Sometimes I watch my kids eating mac and cheese for the gazillionth time and I think, is this how a brain glitch presents? How come they never get sick of it? When is the scurvy going to kick in?
Each dish is more exotic than the next…
Check it out! Many different kinds of food all mixed together. Yes, egg touching noodles touching vegetables— imagine!
So I asked my mom how I could make Thai food more palatable for my cheesy American daughters and the woman let me in on an ancient Chinese secret. I’m about to share it with you right now. Are you ready?
Aw, yeah. I just said ketchup while discussing Thai food. Aloy Mak! (Don’t be scared, that means “yummy”.)
This is not my grandmother’s Pad Thai. It’s not even my mother’s Pad Thai. This is my children’s Pad Thai. But the great thing is that when you eat their leftovers (as I usually do), you will enjoy it. Not only will your children receive nourishment from this Pad Thai, you’ll also get to gloat about little Suzy’s cultured palate to anyone who’ll listen.
PAD THAI FOR KIDS
- ½ package brown rice noodles (pre-soaked in hot water about 30 minutes, rinsed and drained)
- 1 tbs peanut oil
- 1 small shallot minced
- 1 clove garlic chopped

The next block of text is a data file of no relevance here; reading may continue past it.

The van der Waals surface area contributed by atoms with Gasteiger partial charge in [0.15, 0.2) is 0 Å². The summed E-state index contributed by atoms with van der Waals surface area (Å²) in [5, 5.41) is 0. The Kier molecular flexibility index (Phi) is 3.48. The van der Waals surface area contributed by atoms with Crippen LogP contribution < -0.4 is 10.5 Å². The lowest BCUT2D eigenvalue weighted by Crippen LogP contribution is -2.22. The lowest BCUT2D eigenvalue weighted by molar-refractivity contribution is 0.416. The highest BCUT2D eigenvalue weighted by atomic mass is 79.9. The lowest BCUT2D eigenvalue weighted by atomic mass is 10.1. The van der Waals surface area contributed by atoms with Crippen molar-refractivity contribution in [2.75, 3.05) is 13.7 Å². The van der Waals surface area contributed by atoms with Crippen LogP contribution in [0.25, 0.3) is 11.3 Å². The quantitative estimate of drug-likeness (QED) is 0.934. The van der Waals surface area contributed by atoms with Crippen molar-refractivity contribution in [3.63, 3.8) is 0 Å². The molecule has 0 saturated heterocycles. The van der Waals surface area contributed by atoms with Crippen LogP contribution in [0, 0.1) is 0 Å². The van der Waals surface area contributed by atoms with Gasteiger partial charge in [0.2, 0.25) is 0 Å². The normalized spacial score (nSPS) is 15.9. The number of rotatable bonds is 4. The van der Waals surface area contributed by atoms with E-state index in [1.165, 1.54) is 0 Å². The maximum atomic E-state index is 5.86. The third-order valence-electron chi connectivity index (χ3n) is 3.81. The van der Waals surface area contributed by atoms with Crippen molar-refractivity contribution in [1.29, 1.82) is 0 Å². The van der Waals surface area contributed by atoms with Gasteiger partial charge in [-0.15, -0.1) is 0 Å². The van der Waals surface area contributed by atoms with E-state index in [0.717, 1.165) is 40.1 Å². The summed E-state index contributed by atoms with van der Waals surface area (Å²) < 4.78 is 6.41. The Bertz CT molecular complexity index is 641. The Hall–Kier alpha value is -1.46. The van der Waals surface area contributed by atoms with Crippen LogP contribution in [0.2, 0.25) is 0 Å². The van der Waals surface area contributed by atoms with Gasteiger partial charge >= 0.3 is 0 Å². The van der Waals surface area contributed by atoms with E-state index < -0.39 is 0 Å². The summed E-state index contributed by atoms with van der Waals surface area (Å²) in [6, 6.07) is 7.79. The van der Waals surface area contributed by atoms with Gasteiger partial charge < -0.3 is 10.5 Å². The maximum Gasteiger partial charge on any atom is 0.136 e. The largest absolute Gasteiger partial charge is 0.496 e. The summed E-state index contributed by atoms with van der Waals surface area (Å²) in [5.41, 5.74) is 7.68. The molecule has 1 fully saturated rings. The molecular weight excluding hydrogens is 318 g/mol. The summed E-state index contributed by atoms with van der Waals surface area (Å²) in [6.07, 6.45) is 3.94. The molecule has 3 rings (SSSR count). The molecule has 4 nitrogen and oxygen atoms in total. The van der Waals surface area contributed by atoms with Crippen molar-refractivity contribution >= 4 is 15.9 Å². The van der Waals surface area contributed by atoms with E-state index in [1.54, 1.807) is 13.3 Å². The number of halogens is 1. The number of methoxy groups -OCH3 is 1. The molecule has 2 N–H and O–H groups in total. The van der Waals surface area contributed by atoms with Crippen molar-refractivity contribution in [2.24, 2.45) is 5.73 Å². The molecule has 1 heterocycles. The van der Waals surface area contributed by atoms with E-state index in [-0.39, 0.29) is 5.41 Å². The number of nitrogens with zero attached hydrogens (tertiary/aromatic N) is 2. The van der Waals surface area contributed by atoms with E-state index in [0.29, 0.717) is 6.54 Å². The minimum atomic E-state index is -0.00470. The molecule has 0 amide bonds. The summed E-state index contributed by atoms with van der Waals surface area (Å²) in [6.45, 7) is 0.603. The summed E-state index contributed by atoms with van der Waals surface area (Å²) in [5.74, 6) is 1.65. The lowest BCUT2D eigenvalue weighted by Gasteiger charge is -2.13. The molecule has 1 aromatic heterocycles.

- 1 tbs ketchup (I use Annie’s organic)
- 1 tsp agave
- a few drops rice vinegar
- 1 tsp fish sauce
- 1 tsp soy sauce
- 1 scallion chopped
- 1 cup bean sprouts
- ¼ cup unsalted peanuts
- ¼ cubed tofu
- handful of carrots and broccoli
What to do:
Pre-cook carrots and broccoli. Steam, boil, stir-fry, your choice. Set aside.
In a wok or pan, brown the tofu over medium heat. Remove when done and use the oil to brown the garlic and shallot. Do not burn. Add noodles with about 2 tbs water, cook for about 10 minutes. Add sauce: agave, fish sauce, soy sauce, vinegar, and that secret ingredient—ketchup. Push noodles aside and cook the egg (or cook egg separately). Mix together, then add bean sprouts, scallion, and sprinkle the peanuts. Whether or not you mix the vegetables in with the noodles is up to you. Mine don’t roll like that so I leave it on the side.
Ready to upgrade to the grown-up version? Add dried pepper flakes (the kind that come with your Italian takeout) when you’re browning the garlic and shallots, and use palm sugar instead of agave and tamarind instead of ketchup. If I lived closer to an Asian market I would have tamarind in my fridge, but I don’t. Now ketchup, that I always have.
For the record, I have never used measuring spoons when cooking Thai food. The measurements here are meant to serve as a guide.